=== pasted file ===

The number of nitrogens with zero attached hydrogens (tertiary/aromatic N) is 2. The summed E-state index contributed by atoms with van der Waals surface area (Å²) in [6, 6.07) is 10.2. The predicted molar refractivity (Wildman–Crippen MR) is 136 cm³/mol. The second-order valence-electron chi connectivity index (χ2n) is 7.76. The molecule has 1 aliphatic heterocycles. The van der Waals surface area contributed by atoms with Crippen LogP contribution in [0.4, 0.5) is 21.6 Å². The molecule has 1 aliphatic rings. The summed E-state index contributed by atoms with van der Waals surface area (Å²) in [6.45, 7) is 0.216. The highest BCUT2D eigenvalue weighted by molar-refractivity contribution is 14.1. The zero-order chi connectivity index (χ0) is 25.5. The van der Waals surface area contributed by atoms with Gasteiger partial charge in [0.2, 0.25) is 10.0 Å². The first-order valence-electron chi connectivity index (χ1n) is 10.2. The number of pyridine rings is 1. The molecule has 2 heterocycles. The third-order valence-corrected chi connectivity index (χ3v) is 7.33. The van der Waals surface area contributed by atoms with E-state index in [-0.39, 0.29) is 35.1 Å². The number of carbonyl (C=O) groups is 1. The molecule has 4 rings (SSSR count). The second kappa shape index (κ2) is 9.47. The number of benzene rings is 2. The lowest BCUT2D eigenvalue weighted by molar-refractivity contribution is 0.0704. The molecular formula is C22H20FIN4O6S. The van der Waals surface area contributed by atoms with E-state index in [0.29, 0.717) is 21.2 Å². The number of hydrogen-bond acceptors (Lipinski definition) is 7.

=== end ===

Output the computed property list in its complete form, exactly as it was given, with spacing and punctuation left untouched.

The number of nitrogens with zero attached hydrogens (tertiary/aromatic N) is 2. The summed E-state index contributed by atoms with van der Waals surface area (Å²) in [6, 6.07) is 10.2. The predicted molar refractivity (Wildman–Crippen MR) is 136 cm³/mol. The second-order valence-electron chi connectivity index (χ2n) is 7.76. The molecule has 1 aliphatic heterocycles. The van der Waals surface area contributed by atoms with Crippen LogP contribution in [0.4, 0.5) is 21.6 Å². The molecule has 1 aliphatic rings. The summed E-state index contributed by atoms with van der Waals surface area (Å²) in [6.45, 7) is 0.216. The highest BCUT2D eigenvalue weighted by molar-refractivity contribution is 14.1. The zero-order chi connectivity index (χ0) is 25.5. The van der Waals surface area contributed by atoms with Gasteiger partial charge in [0.2, 0.25) is 10.0 Å². The first-order valence-electron chi connectivity index (χ1n) is 10.2. The number of pyridine rings is 1. The molecule has 2 heterocycles. The third-order valence-corrected chi connectivity index (χ3v) is 7.33. The van der Waals surface area contributed by atoms with E-state index in [-0.39, 0.29) is 35.1 Å². The number of carbonyl (C=O) groups is 1. The molecule has 4 rings (SSSR count). The second kappa shape index (κ2) is 9.47. The number of benzene rings is 2. The lowest BCUT2D eigenvalue weighted by molar-refractivity contribution is 0.0704. The molecular formula is C22H20FIN4O6S. The van der Waals surface area contributed by atoms with E-state index in [0.29, 0.717) is 21.2 Å². The number of hydrogen-bond acceptors (Lipinski definition) is 7.